Entries Tagged as 'Record'

Ichiro grabs Ms hit record

In case anyone didn’t notice, outfielder Ichiro Suzuki became the all-time Mariners hits leader with 2,248.  Knowing him, I’m surprised it took him this long. 

Ichiro did it in style, too:

Suzuki has 2,248 hits, one better than Edgar Martinez’s previous club record. The milestone came on the 10th anniversary of Suzuki’s major league debut.

Maybe now he’ll announce to the world that he really can hit for power, too.

What ever happened to Matt Murton?

He’s breaking records in Japan, that’s what

On Tuesday, former Cub outfielder Matt Murton broke the Japanese professional baseball record for most hits in a single season.  That record had formerly been held by none other than Ichiro Suzuki.

Murton got his 211th hit for the Hanshin Tigers on Tuesday.  Ichiro’s former record of 210 hits was accomplished in 1994. 

One monkey wrench thrown into the whole record business…  Japanese baseball has extended the season 14 games since 1994.  Ichiro got his 210 hits in only 130 games while Murton hit his record-breaker in his 142nd game.  I don’t know if Japanese baseball culture is hung up on that kind of thing like we were here in America ala “the asterisk”. 

Humble Matt gave credit to Ichiro:

"1994 and 2010 are two different seasons.  He did it in 130 games. It is what it is, it’s a great honor. In terms of Ichiro, this doesn’t change anything. He’s one of the best players in baseball."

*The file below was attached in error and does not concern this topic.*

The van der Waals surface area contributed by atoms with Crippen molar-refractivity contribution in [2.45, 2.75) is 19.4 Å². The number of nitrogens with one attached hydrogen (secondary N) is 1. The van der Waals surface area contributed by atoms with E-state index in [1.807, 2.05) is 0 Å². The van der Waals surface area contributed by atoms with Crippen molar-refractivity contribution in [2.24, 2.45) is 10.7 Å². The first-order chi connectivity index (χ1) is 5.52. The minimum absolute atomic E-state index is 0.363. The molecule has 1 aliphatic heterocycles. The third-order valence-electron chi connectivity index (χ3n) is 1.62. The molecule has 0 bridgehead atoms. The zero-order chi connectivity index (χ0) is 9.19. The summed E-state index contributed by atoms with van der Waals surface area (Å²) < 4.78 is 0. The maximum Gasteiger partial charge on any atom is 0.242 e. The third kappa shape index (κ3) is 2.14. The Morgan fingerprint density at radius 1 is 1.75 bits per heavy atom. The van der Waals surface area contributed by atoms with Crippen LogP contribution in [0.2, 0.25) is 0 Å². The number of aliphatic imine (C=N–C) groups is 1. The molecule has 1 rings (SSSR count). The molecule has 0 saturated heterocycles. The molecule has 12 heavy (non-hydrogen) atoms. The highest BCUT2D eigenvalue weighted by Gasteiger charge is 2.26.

142 games or not, I’ll bet the Cubs would like to have some of that hitting action. 

Chicks may dig the long ball but I bet they’re into Ichiro too

On the same day, Jose Bautista hit his 50th homer of the season and Ichiro Suzuki got his 200th hit of the season for the tenth consecutive season. 

I’ll give you one guess which story got the most news coverage.  Yeah, Bautista. 

Ichiro’s milestone is a significant one.  No other player has accomplished such a feat.  Not Cobb, not Hornsby nor Lajoie.  Pete Rose is the only to have ten (non-consecutive) seasons with 200 hits.

It’s a shared opinion among many of my baseball friends that if he chose to, Ichiro could hit 30 homers a season.  Maybe more.  He just chooses to play his brand of baseball.  The one that earns him a .331 career batting average, best among active players.

Albert Pujols: Give him the ‘00s NL Triple Crown

Not only did Albert Pujols win three MVP awards this decade, he also can lay claim to the ‘00s Triple Crown according to ESPN’s Jayson Stark.  He lead all National Leaguers in batting average, homeruns and rbis for the decade. 

The last person to do that was Ted Williams in the 40s.

Pujols sets NL assists mark

Tired of hearing about Albert Pujols’ prowess with the bat?  Little exasperated with Albert Pujols leading the league in most meaningful offensive category in the NL?

Maybe this story will cheer you up (but probably won’t).

Today, Pujols set the National League record for assists for a firstbaseman with 181 passing Mark Grace’s record set in 1990. 

In typical fashion, Pujols was quite humble, passing the credit on to his teammates:

"That’s good," Pujols said of the record. "That will tell you that our pitchers are keeping the ball down and keeping me busy at first."

…and a bit sheepish as well…

"I also made an error that cost us the game right there," Pujols said. "That’s part of the game. It just gave me a bad hop and that’s it."

Jeter’s bid to Hall is secure

Last night in a game against the Orioles, Derek Jeter passed Lou Gehrig on the all-time list. The fact that Gehrig was a revered Yankee player and that Jeter got his hit in front of 46,000+ fans added to the significance of the event in the eyes of the media.